Photo: Khalid Almasoud/Flickr

In this week’s Top 5, we’re sharing stories by Mark MacKinnon, Rachel Cusk, Carmen Maria Machado, Suketu Mehta, and an excerpt from Bill Hayes.

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1. The Graffiti Kids Who Sparked the Syrian War

Mark MacKinnon | The Globe and Mail | Dec 2, 2016 | 63 minutes (15,996 words)

Mark MacKinnon tells the story of Naief Abazid — who, at the urging of some older boys, graffitied a school wall on a lark in Daraa, Syria, at age 14. The “writing on the wall” enraged Syria’s Baathist dictatorship, and became the source of ignition in the Syrian war — a conflict now nearly six years old — which has claimed over 400,000 lives, displaced nearly 5 million refugees, and has had lasting repercussions the world over.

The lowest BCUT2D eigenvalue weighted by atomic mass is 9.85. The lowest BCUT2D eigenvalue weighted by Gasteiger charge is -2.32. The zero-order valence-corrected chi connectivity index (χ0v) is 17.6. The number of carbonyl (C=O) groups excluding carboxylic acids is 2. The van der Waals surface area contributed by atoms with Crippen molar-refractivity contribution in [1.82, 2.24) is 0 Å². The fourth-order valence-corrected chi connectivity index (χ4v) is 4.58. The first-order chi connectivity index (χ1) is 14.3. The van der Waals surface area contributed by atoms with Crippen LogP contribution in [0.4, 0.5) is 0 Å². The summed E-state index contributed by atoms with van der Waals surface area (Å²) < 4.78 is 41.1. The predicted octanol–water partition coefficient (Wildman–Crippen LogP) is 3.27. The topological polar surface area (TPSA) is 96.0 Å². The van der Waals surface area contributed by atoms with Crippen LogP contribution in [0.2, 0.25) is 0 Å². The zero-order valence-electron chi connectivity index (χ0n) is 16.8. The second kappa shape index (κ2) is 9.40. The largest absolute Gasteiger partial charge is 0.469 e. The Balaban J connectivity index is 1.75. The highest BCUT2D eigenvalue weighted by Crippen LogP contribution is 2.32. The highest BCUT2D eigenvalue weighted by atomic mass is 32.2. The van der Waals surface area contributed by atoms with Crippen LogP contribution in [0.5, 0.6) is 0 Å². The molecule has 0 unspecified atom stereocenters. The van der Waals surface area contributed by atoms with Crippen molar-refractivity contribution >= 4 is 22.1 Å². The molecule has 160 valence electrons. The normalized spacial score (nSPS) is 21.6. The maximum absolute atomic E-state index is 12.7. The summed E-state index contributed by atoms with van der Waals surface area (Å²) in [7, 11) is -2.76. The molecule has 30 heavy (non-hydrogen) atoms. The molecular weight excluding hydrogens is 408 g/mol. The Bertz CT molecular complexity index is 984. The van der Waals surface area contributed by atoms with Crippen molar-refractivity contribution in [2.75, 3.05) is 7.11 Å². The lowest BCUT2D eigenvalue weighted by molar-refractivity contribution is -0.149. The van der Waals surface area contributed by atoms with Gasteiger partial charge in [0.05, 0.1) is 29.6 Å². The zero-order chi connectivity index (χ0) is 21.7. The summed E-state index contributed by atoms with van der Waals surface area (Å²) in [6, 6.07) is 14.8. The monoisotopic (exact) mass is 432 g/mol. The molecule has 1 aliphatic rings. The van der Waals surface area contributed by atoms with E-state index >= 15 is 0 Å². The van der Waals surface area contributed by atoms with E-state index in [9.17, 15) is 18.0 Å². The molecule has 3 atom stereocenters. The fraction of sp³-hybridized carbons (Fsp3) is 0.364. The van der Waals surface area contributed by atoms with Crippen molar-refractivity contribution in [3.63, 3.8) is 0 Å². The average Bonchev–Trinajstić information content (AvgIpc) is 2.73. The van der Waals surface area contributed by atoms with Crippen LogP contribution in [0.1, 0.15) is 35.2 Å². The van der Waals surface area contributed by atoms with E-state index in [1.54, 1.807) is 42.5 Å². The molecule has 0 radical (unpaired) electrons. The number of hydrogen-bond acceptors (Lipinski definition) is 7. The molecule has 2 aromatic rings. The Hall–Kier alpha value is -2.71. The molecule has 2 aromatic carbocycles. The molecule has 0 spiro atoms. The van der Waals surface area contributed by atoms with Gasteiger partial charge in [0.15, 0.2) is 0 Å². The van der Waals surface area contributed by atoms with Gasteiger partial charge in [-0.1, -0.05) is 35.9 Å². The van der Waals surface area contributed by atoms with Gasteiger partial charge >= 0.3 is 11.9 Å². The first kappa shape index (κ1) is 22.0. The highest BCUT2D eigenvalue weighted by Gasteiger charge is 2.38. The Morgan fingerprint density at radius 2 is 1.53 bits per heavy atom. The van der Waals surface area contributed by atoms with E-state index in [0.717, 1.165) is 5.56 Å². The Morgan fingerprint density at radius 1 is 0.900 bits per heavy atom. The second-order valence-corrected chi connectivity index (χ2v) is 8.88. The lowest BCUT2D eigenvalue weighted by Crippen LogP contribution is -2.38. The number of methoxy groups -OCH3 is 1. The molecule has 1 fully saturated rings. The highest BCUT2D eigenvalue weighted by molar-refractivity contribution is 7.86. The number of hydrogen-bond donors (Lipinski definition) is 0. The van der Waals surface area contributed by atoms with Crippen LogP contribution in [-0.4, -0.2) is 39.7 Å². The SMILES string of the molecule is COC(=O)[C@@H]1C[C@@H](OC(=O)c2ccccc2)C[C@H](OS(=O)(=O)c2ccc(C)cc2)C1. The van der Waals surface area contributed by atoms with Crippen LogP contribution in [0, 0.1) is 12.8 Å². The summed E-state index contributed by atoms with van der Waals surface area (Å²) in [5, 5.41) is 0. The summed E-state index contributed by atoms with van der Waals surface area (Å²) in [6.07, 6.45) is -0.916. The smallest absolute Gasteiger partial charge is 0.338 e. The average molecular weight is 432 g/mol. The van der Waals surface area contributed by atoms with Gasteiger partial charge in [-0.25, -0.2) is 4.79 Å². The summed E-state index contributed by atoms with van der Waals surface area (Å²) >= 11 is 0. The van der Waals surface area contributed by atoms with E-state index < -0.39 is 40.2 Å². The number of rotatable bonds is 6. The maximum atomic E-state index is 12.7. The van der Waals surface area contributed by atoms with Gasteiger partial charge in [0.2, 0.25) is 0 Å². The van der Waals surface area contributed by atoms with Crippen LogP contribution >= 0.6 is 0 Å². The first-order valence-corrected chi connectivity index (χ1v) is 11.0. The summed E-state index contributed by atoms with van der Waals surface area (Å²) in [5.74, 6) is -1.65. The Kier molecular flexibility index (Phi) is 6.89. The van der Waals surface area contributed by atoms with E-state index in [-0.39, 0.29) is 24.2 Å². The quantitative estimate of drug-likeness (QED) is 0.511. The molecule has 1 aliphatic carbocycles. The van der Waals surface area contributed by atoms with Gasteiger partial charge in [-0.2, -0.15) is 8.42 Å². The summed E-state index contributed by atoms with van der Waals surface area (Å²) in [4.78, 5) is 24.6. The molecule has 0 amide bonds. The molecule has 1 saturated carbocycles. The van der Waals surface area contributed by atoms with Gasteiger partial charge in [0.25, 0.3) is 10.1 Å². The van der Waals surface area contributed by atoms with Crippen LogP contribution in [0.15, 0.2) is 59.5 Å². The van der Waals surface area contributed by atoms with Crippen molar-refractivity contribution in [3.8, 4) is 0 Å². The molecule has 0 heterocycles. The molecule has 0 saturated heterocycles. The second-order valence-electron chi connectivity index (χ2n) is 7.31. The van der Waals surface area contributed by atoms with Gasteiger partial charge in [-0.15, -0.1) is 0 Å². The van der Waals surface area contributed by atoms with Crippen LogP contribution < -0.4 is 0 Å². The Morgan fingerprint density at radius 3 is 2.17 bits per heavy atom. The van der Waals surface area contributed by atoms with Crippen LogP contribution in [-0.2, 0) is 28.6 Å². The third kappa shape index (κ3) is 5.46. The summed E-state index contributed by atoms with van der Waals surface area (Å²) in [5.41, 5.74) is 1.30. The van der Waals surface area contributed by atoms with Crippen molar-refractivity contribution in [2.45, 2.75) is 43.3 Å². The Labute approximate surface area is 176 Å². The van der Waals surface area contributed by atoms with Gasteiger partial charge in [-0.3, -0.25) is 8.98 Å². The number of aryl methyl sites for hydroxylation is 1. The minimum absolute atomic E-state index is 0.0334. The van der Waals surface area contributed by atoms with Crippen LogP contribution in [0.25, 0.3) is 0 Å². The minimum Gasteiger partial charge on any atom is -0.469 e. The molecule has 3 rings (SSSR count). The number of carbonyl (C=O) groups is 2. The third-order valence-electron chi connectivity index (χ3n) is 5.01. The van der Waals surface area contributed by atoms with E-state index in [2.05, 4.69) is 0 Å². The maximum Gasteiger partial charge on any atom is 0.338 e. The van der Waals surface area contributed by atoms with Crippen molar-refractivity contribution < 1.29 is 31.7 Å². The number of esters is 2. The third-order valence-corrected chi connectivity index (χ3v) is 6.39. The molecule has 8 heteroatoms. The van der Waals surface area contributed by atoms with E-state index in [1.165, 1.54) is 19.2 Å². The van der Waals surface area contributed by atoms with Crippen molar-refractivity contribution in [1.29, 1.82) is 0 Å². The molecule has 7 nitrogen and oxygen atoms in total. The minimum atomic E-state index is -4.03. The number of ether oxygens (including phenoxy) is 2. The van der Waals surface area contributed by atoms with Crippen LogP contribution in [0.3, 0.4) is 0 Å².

2. The Age of Rudeness

Rachel Cusk | The New York Times Magazine | Feb 15, 2017 | 25 minutes (6,388 words)

When society is as polarized and stratified as it is today, what does it take to imagine a definition of politeness and civility that transcends our differences?

3. The Trash Heap Has Spoken

Carmen Maria Machado | Guernica Magazine | Feb 13, 2017 | 14 minutes (3,731 words)

The power and danger of women who take up space.

4. Queens of the Stoned Age

Suketu Mehta | GQ | Feb 14, 2017 | 23 minutes (5,839 words)

The Green Angels—a collective of weed-dealing models—runs a high-end, multimillion-dollar pot operation based in New York City.

5. What it Was Like to Love Oliver Sacks

Bill Hayes | BuzzFeed | Feb 14, 2017 | 6 minutes (1,742 words)

A moving excerpt of Insomniac City: New York, Oliver and Me, author Bill Hayes’s new memoir of his intimate relationship with late neuroscientist and author Dr. Oliver Sacks.